Burlap Sack: Edmonton’s drunk food

Why does our city lack variety beyond donairs?

After an extensive night of clubbing, there is nothing more I want in the world than drunk food. The greasy, quintessential pick-me-up is something that should accompany any successful night out.

Edmonton, it’s time we face facts: our city’s choices of drunk food are dreadful.

For too long, drunken Edmontonians who find themselves longing for a savoury snack after 2 a.m. have faced disappointment. In most other cities, a variety of small businesses and vendors provide much needed sustenance to the intoxicated masses. Yet, in Edmonton, there are sadly a sparse amount of businesses that provide this honorable service.

Because of some unknowable reason, Edmonton’s unofficial drunk food has long been the donair, with Mike’s Famous selling the most iconic ones in the city. For those unfamiliar with Edmonton’s drunk food, this might sound great. However, after multiple nights of devouring donairs before heading home, I can tell you it gets old quickly. Unfortunately, here is where we run into Edmonton’s problem — our drunk food has no variety beyond this Canadian delicacy. 

Because of this, we fall into the tedious pattern that many of us know too well: go to Whyte Ave, drink, dance, go to Mike’s Famous, get a donair, go home. Let’s be real, donairs aren’t even good enough to justify this pattern and Edmontonians deserve better. 

Some people will quickly respond that, if you want drunk food other than donairs, you can always go to McDonald’s or order through Uber Eats. These fools don’t actually understand drunk food.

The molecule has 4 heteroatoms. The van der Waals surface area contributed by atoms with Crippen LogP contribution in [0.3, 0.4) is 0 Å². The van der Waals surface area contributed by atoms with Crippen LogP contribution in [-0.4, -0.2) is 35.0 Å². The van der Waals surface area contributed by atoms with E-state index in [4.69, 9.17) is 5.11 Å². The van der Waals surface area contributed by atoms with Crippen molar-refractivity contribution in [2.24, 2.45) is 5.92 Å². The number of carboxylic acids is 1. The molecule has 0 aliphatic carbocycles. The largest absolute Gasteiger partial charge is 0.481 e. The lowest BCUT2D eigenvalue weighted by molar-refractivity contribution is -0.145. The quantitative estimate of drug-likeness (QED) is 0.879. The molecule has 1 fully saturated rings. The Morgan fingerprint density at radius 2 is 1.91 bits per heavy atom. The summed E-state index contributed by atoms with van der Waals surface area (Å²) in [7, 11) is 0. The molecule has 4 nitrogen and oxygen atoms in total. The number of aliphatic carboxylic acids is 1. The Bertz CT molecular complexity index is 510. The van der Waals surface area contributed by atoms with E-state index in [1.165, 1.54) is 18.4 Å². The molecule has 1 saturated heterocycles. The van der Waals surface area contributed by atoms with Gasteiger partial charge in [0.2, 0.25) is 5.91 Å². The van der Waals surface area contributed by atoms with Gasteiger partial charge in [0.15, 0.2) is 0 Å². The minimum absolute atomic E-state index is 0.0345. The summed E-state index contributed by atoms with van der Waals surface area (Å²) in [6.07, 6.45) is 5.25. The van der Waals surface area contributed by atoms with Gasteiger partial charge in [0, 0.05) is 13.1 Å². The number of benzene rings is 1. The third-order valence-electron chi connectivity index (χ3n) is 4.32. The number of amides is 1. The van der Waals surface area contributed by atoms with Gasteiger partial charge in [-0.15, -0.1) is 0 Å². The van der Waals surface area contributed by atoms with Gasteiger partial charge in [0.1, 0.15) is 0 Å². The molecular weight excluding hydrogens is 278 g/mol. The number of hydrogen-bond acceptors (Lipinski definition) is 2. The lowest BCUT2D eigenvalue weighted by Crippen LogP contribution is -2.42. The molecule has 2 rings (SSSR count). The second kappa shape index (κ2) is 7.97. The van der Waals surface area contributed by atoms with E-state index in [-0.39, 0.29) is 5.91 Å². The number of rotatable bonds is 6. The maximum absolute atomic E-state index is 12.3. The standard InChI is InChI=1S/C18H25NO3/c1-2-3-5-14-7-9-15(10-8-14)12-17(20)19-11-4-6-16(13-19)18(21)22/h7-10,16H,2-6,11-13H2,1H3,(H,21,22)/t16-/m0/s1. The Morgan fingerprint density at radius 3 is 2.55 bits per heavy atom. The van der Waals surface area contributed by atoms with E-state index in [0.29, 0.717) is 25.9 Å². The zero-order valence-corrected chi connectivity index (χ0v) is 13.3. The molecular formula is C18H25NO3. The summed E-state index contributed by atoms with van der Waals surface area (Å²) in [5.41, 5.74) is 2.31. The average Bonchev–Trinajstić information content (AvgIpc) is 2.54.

This food is more than the generic garbage that fast food companies offer; true drunk food is an experience. It’s drunkenly wandering into a local place with your friends, sitting at a booth, and laughing so loud over food that the owner might kick you out. Sadly, there are very few places that offer this, although a few places (like Steel Wheels) give me hope.

Overall, the state of our drunk food is not only disappointing, it’s unbecoming of our city. If we don’t revolutionize our drunk food, we’ll be left with two choices: having the crap that McDonald’s sells become “drunk food” or become content with the sadden state of drunk food in Edmonton. Take your pick.

Mitchell Pawluk

Mitchell Pawluk is the 2020-21 Opinion Editor at The Gateway. He's a fourth-year student majoring in political science and minoring in philosophy. When not writing, he enjoys reading political theory, obsessing over pop culture, and trying something new!

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